Monitoring and Conserving Wildlife Communities across Northern Botswana
Rich, Lindsey Noel
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To develop effective conservation planning and mitigate biodiversity loss, standardized metrics for monitoring and assessing biodiversity are needed. This information is particularly vital in Botswana, where knowledge of many of the diverse wildlife populations is lacking. To address this knowledge gap, my dissertation research evaluated the distributions, densities, and ecology of the wildlife community in northern Botswana, with a focus on terrestrial carnivore species given their importance both ecologically and economically. My objectives were threefold: 1) estimate the distributions of the mammal community (n = 44 species) and evaluate community, group, and species-specific responses to anthropogenic and environmental variables, 2) test whether the presence of intraguild species or resource availability had a larger influence on the seasonal distributions of carnivore species, and 3) simultaneously estimate the population densities of 7 carnivore species. To accomplish these objectives, I completed a multi-year camera trap survey in a 1,154-km2 study area and analyzed the data using occupancy models (single and multi- species) and spatially explicit capture-recapture models. Estimates of species richness ranged from 8 to 27 unique species, species had a mean occurrence probability of 0.32 (95% credible interval = 0.21–0.45), and estimated densities ranged from 1.8 aardwolves (Proteles cristata) to 12.7 spotted hyenas (Crocuta crocuta) per 100 km2. The occupancy and richness of terrestrial mammals was negatively associated with human disturbance and in general, positively associated with open grasslands/floodplains. Carnivore species, specifically, tended to have greater species richness and larger population densities in open habitats than in closed. I also found carnivore distributions were positively associated with the detection rate of intraguild competitors and predators, suggesting competitor/predator avoidance did not play a large role in shaping carnivore community structure. My research highlights the pivotal role protected areas and grasslands play in conserving wildlife populations in northern Botswana. Additionally, my research helps progress camera trap analyses from single to multi-species assessments. Broader application of this multi-species approach would likely result in a better understanding of wildlife and carnivore communities which in turn, may help inform management actions aimed at addressing the loss of wildlife populations globally.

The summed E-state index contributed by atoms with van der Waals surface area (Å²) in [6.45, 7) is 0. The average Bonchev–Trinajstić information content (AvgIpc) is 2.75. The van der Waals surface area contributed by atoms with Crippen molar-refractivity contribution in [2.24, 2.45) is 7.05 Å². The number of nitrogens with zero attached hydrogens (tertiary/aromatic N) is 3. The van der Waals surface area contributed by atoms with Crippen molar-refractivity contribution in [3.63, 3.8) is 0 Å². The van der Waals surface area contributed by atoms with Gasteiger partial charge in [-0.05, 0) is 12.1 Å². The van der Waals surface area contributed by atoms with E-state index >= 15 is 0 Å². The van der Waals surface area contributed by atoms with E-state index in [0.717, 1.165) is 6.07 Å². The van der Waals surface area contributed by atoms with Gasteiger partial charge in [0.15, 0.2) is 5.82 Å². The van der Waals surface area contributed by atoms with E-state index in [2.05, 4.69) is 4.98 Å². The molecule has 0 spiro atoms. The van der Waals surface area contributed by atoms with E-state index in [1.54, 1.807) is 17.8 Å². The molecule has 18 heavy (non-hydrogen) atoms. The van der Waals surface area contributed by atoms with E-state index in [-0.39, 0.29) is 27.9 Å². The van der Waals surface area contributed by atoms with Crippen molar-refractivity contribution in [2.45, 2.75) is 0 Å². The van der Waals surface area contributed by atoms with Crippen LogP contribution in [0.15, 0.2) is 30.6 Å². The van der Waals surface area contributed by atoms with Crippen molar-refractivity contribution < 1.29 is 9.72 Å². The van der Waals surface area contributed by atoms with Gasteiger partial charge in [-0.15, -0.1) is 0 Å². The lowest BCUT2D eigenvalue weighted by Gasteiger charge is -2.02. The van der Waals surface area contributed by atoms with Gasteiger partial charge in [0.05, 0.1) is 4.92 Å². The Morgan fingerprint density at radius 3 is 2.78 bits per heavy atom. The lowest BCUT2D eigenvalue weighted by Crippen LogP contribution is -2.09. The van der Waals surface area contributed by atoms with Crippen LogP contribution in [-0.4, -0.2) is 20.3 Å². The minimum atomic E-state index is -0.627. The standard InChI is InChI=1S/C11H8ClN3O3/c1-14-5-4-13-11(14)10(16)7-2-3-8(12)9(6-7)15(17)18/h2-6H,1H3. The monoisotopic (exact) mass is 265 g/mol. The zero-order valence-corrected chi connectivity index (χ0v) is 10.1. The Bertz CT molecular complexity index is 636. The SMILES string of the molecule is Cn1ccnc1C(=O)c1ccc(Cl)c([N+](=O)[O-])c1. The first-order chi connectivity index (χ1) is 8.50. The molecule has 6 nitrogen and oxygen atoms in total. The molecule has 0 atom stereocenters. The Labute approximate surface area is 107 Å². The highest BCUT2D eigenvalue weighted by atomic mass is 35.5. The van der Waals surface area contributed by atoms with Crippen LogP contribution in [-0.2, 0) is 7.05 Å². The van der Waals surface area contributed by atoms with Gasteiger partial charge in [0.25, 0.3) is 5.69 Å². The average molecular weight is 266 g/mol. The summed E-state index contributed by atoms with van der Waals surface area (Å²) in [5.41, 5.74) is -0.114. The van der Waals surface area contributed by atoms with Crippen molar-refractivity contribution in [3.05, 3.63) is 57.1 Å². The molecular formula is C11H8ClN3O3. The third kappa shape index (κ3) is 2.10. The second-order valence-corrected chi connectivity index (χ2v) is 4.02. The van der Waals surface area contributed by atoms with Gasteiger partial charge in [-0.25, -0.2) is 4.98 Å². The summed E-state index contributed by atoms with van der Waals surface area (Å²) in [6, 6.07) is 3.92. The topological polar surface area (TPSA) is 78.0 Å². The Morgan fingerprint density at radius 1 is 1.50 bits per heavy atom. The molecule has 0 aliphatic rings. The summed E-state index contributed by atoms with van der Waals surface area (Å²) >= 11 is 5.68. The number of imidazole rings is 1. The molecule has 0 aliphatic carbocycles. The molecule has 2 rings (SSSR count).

- Doctoral Dissertations